“Are there any secrets to success business owners need to apply in order to be successful in attracting a sponsor?”
Linda let me know that a secret is to make your sponsor the star. Most business owners when they try to get a sponsor, they fall into the trap of talking about what their business does, they might say things like, “I’ve have this great podcast, I have this great book, I have a great business, I have a great non-profit, or event, etc.”
Business owners can sometimes talk about themselves and that’s not the way to get a sponsor.
The way to get a sponsor is to talk to the sponsor about what you can do for them. Say, “Hey, Mr., Ms. Sponsor, I’m going to educate people about your products and your services. I’m going to help you increase your product and your brand loyalty. I’m going to help you grow your customer base. I’m going to help you drive sales and traffic.”
Do you see the difference, Onward Nation?
You’re saying, “Hey, the sponsor is the star” and your prospective sponsor is going to look at that and say, “Hey, this business owner understands that it’s about me and not about them.”
You’ll tell them a little bit about what you do because they have to understand it, but mostly what you’re going to tell the sponsor is “Here’s how I’m going to benefit your company, here’s what I’m going to do for you.”
Okay, Onward Nation – at this point in the interview, my confidence was soaring. I was beginning to think through the pitch and presentation – my thoughts were going to sales strategy and other ideas were firing. But, an essential component to any strategy is timing. How long would something like this take to pull together?
So I asked Linda for her help about timelines…
“Let’s talk timelines. How fast does, or maybe how long, is the sales cycle you typically see for attracting $10,000 to $100,000 sponsorships?”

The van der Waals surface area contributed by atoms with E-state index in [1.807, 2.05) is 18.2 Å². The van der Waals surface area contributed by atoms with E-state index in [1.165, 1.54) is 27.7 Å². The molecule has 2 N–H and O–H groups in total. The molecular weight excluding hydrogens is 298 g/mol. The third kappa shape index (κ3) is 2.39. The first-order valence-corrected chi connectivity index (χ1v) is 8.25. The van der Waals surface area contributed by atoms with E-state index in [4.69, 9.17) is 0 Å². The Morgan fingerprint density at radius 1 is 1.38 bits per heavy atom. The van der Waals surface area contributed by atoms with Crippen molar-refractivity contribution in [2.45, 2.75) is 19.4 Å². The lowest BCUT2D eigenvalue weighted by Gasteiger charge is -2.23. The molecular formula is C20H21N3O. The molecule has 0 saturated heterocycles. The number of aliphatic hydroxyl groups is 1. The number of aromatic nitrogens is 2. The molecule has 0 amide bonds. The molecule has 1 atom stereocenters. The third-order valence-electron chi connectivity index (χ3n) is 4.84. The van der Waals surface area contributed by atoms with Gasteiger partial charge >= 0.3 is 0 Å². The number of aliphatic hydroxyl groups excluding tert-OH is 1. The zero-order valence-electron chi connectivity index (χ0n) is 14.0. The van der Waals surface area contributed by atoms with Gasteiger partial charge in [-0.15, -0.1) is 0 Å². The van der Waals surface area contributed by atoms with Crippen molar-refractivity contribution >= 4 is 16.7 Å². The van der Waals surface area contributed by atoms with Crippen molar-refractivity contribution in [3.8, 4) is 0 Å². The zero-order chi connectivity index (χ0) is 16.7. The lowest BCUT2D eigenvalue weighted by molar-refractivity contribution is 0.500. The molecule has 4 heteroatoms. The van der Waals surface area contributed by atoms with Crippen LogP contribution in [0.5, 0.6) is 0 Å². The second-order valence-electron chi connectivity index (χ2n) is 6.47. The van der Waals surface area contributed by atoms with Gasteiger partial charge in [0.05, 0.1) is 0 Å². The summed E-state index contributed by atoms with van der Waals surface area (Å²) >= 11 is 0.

Linda started by reminding me that sponsorships are a relationship business. You need time to develop relationships with companies. Here’s where it’s going to be maybe a little bit of a shock to business owners. Linda recommends eight months to a year before you need the funding to start approaching prospective sponsors. Linda went on to tell me why.
If you’re approaching Microsoft, FedEx, Staples (those are called the “Top Tier” sponsors), they have a process. You have to apply and you have to wait for them to approve it. They like to have a lot of lead time because whatever you are doing you have to talk about how you are going to work with their company, what kind of a program you are going to build together, and it takes time to develop that depth of a relationship.
It will take time to get your first sponsor.
But, Linda also shared some thoughts on how to complete the process quicker. There are “Top Tier” sponsors and then are “Second Tier” sponsors. In the banking industry (and banks are a great place to find sponsorships, by the way), Linda has worked with Bank of America and Citibank. They are top tier. But there may be a local community bank where you live, Onward Nation. There may be an up and coming player in the banking industry you might want to work with.
That won’t take as long because it’s easier to get to the decision makers and to get that process of sponsorship started.
The amazing thing about sponsorships being a relationship business is that there is something called renewals in sponsorships. And renewals are magic. Renewals are your cash machine because if a sponsor likes you, they can fund you this year, next year, and the next year. Linda has sold multi-year sponsorships with FedEx and Citibank. Her clients have had multi-year contracts with Verizon, Dole Foods, and Black and Decker just to name a few.
It’s not a quick cash strategy. It is a long-term strategy to fund your business, Onward Nation.
That’s why Linda recommends that business owners go for a one-year contract because one-year is about enough time to really analyze the relationship and if the sponsor wants to continue. If your sponsorship is from event-to-event, or episode-to-episode, a sponsor is not going to see that much growth as far as return on investment, so they are less likely to renew.
Now it was time to begin formalizing the recipe – I could see the individual ingredients – but I needed Linda’s master skills with the recipe to help pull it all together so I could see the result outcome she was already envisioning.
So I asked Linda…